This obviously is far easier for some journalists than for others. If you are working with a TV crew, for instance, it is difficult to blend into a crowd. But there are ways to stay safer. For instance, before you go on an assignment to somewhere you have not visited, do some homework. Learn what the women wear. And learn what the men wear. If you are going to be working with a male photographer or TV crew, you do not want them to stick out like a sore thumb.

When I was the bureau chief for the Los Angeles Times in Baghdad, each time a staffer would come in from Washington or Los Angeles to help the bureau, I would send them a memo that included, both for men and women, advice on what not to wear. Even if your skin or hair color is different, wearing the right kind of clothing can really help you become almost invisible to the people around you. The less you stand out, I think the better kind of journalism you can do, because this enables you to blend with the crowd, to talk to people, to eavesdrop on conversations around you, or to simply observe without drawing a crowd.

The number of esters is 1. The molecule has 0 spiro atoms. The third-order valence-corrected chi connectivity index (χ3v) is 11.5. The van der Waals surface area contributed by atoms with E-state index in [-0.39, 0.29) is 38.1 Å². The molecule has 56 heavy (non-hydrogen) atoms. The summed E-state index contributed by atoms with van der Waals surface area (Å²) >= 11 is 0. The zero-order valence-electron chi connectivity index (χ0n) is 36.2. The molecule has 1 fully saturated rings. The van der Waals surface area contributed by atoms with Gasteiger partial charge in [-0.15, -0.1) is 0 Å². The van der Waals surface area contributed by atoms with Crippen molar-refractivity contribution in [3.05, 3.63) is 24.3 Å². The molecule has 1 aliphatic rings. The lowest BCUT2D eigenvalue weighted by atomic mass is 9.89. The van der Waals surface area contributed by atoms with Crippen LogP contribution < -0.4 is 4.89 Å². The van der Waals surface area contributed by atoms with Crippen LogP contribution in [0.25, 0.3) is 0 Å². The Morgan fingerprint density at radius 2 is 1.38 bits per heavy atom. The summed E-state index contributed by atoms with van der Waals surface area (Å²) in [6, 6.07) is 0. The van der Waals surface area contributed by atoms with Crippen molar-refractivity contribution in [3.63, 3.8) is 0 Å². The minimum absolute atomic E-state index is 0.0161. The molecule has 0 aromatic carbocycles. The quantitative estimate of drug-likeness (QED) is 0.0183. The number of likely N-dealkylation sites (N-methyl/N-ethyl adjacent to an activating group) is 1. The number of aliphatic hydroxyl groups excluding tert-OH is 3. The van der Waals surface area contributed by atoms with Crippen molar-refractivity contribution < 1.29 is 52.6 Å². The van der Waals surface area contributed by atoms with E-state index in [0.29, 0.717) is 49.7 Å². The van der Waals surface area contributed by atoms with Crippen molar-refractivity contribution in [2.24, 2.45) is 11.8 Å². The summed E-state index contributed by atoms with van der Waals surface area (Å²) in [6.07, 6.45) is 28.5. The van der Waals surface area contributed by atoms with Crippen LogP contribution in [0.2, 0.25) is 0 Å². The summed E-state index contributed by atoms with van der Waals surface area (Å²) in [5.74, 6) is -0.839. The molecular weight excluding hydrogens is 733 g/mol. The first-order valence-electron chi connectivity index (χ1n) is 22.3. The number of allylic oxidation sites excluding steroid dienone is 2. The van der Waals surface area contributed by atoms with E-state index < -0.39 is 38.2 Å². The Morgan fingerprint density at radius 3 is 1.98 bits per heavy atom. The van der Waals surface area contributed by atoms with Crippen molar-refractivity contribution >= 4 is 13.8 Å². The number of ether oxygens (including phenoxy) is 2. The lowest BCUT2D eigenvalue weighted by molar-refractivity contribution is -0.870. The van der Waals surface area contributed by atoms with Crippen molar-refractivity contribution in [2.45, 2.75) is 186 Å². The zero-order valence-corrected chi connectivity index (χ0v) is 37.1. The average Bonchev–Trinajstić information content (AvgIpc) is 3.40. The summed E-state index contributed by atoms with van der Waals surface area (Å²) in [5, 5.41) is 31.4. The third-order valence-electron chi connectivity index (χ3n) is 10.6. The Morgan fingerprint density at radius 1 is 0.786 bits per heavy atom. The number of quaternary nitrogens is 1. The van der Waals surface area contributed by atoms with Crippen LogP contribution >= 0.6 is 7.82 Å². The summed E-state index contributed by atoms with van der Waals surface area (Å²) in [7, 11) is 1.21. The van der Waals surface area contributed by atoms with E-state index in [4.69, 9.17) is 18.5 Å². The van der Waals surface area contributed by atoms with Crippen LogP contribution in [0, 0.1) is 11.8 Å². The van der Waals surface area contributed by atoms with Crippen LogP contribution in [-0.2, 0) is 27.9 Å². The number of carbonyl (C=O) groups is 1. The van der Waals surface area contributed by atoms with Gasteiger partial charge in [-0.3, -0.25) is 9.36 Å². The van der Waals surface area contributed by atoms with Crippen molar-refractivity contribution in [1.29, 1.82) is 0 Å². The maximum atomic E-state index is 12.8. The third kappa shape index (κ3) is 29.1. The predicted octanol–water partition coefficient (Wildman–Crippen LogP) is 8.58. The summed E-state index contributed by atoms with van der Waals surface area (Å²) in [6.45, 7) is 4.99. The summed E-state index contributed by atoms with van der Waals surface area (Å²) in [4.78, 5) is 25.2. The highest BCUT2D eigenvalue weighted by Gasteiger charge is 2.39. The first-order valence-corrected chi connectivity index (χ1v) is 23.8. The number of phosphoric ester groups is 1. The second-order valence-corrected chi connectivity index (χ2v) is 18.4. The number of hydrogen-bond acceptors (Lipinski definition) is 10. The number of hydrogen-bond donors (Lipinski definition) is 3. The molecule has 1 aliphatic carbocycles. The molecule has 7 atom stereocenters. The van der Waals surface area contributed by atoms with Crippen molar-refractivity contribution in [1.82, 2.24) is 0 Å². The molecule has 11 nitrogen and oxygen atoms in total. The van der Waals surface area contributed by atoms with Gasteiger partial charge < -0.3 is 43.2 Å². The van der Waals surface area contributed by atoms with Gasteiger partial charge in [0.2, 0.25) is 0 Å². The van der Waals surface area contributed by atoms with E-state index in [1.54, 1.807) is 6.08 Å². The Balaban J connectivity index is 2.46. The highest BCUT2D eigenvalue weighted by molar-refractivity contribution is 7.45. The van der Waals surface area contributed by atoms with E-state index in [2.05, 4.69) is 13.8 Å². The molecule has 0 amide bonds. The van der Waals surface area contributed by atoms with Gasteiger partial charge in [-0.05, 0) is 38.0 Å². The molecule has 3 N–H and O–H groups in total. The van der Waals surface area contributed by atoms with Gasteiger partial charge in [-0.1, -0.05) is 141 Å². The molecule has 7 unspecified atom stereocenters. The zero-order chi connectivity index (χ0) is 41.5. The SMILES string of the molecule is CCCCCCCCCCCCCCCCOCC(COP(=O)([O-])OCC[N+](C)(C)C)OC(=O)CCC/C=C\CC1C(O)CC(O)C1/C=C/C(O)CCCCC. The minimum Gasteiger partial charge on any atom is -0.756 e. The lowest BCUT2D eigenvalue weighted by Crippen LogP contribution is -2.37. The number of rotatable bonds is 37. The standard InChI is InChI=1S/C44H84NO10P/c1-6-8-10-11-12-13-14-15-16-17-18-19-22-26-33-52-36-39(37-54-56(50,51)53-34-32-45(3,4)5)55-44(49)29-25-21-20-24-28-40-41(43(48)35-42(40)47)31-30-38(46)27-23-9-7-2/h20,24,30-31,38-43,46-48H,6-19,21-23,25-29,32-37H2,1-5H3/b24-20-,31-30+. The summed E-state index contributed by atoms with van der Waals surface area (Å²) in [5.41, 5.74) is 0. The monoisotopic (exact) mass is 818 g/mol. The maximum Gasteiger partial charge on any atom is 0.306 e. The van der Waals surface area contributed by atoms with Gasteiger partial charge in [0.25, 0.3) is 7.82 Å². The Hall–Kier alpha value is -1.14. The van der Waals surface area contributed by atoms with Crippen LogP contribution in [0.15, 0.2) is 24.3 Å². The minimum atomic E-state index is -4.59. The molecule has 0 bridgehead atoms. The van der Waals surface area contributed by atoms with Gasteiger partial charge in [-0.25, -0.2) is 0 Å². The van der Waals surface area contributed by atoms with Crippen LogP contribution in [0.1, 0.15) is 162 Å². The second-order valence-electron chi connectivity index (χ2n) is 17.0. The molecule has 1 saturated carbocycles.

One of the most dangerous things when you are on an assignment is to draw a big crowd around you. Don’t do it. Trying to do interviews when there are dozens of people around you all shouting for attention is impossible. All it takes is one person to throw a rock or make a bad comment, and an entire crowd can turn on you in a heartbeat.

If you are in a place like Baghdad, where I lived for more than two years, take time to see what the women on the street wear. And wear the same thing or something close. If you do not see anyone wearing short skirts, don’t wear your short skirts. If you do not see anyone dressed in bright colors, stick to black or gray. Try to be part of the scene, don’t make yourself the main attraction.

Rule #3: Don’t always be a part of the herd.

This rule might sound unusual, because most people assume there is safety in numbers. That depends on the situation. One of my standard rules overseas was to try not to become part of the big journalist crowd. I knew that I could work well alone, or with one or two other colleagues that I knew well. This enabled us to work on our stories, to conduct our interviews, and to travel without drawing a lot of attention.